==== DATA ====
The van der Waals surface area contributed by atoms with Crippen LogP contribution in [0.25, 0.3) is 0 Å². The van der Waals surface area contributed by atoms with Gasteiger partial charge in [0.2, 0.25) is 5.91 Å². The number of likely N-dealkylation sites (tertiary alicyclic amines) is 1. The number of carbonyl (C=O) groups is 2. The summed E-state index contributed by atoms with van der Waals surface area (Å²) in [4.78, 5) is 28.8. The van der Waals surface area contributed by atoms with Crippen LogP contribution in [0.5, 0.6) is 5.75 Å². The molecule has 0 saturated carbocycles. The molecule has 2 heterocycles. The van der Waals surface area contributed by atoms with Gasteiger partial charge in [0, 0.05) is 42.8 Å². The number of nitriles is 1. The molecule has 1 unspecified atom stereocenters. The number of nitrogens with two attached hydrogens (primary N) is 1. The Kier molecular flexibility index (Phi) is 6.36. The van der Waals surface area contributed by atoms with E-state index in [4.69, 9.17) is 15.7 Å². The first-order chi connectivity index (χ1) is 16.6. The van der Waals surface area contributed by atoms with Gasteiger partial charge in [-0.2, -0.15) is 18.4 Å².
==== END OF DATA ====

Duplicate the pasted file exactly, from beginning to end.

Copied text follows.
The van der Waals surface area contributed by atoms with Crippen LogP contribution in [0.25, 0.3) is 0 Å². The van der Waals surface area contributed by atoms with Gasteiger partial charge in [0.2, 0.25) is 5.91 Å². The number of likely N-dealkylation sites (tertiary alicyclic amines) is 1. The number of carbonyl (C=O) groups is 2. The summed E-state index contributed by atoms with van der Waals surface area (Å²) in [4.78, 5) is 28.8. The van der Waals surface area contributed by atoms with Crippen LogP contribution in [0.5, 0.6) is 5.75 Å². The molecule has 0 saturated carbocycles. The molecule has 2 heterocycles. The van der Waals surface area contributed by atoms with Gasteiger partial charge in [0, 0.05) is 42.8 Å². The number of nitriles is 1. The molecule has 1 unspecified atom stereocenters. The number of nitrogens with two attached hydrogens (primary N) is 1. The Kier molecular flexibility index (Phi) is 6.36. The van der Waals surface area contributed by atoms with E-state index in [4.69, 9.17) is 15.7 Å². The first-order chi connectivity index (χ1) is 16.6. The van der Waals surface area contributed by atoms with Gasteiger partial charge in [-0.2, -0.15) is 18.4 Å².